Bloomberg Law
May 2, 2023, 9:15 AM

Illinois Biometric Privacy Cases Jump 65% After Seminal Ruling

Stephen Joyce
Stephen Joyce
Senior Correspondent
Skye Witley
Skye Witley

Class actions accusing companies of violating Illinois’s biometric privacy law have more than doubled in the wake of a February Illinois Supreme Court ruling that expanded the potential for high damage awards.

The number of lawsuits in Illinois circuit courts alleging violations of the 2008 Biometric Information Protection Act jumped 65%, to 122 cases, during the two months following the Feb. 17 Cothron v. White Castle System Inc. decision, according to a Bloomberg Law analysis of dockets through April 17.

A total of 74 lawsuits were filed in the two months prior to that decision, between Dec. 17 and Feb. 17. By contrast, total cases filed in Cook County, Ill.'s chancery court—the court where the vast majority of Illinois BIPA class actions are filed—increased overall only 2.8% during the same period. Federal courts also saw a modest increase in new BIPA lawsuits.

“I believe filings will continue at a brisk pace given the five-year statute of limitations, new players entering the scene and new theories of liability,” Lewis Brisbois Bisgaard & Smith LLP partner Mary Smigielski said in an email.

Garfinkel Group LLC founding partner Haskell Garfinkel said the uptick in cases is likely linked to a growing awareness of the law and the prohibitions it imposes. Even small companies are increasingly cognizant of the law, but cases will continue to be filed against businesses of all sizes that aren’t compliant with the statute, he said. “It’s an illegal business practice,” he said in an interview.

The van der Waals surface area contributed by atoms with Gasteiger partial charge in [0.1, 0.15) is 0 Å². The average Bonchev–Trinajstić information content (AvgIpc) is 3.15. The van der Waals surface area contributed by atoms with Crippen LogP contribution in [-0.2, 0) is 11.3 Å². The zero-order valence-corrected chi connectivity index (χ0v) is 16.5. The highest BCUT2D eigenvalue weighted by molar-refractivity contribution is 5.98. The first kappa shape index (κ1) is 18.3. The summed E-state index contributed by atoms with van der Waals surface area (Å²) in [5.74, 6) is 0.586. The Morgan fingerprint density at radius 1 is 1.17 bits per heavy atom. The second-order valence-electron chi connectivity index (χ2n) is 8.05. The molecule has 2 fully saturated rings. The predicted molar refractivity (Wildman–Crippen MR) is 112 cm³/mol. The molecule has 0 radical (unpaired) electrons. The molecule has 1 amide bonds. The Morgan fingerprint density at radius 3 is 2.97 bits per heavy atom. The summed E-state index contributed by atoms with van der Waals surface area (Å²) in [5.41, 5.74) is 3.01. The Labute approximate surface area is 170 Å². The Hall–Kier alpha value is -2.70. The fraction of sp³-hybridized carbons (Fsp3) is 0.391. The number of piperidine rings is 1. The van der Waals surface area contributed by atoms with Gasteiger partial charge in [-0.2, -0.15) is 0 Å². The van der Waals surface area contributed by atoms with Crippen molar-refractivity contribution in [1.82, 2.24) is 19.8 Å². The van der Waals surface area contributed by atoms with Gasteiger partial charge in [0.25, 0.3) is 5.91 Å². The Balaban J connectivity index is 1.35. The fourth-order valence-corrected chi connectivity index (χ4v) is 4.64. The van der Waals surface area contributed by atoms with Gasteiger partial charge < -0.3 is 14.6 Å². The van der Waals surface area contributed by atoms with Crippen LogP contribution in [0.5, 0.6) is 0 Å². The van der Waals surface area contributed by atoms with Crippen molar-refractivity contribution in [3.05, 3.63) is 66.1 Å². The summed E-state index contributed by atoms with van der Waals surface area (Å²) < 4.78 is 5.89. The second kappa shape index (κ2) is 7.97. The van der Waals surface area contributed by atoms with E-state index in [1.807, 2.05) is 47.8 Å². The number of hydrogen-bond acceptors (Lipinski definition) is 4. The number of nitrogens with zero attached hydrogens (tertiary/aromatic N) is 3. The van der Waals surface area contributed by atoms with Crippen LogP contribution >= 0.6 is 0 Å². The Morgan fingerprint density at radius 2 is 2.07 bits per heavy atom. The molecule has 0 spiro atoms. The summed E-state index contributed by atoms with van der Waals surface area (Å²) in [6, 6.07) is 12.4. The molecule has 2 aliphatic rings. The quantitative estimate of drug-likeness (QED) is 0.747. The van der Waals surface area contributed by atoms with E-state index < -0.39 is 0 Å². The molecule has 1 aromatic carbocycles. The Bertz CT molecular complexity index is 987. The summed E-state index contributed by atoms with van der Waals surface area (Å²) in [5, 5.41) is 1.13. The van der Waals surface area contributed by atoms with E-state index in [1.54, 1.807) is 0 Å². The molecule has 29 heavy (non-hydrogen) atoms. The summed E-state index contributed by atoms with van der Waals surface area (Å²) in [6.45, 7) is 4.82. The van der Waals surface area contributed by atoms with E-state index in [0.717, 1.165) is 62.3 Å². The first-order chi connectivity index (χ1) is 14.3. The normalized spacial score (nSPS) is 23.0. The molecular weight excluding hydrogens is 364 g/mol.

The Illinois law requires companies that collect biometric data, which includes fingerprints and facial recognition, to receive written consent from employees and customers and to develop a written policy about its collection, retention, and destruction.

Illinois, the first state to enact a such a law, has seen its highest court issue some of the most important state judicial rulings interpreting biometric privacy rights this year. The White Castle case increased the possibility for large fines for violations. The Feb. 2 Tims v. Black Horse Carriers Inc. decision clarified that a five-year statute of limitations — not a one-year limitation—applies to three specific violations of the law.

Legal Teams

Since the White Castle decision, small- and medium-sized firms have dominated filing new BIPA lawsuits, with the vast majority of those cases filed by the Chicago employment law firm Justicia Laboral LLC. Justicia director and managing member Daniel Schlade and his partner James Dore, who didn’t respond to requests for comment, represent plaintiffs in at least 72 Illinois BIPA cases filed since the White Castle decision.

William Beaumont of the Beaumont Costales law firm, with offices in Chicago and New Orleans, is counsel of record in 16 BIPA cases filed since the White Castle decision. Todd Friedman Law Offices filed six cases and Peiffer Wolf Carr Kane Conway & Wise LLP filed four cases since White Castle.

Several sole practitioners are also representing potential classes, including three cases each filed by Pasha Vaziri and Scott Drury. Drury previously served as an Illinois House member and assistant US attorney in the US District Court for the Northern District of Illinois.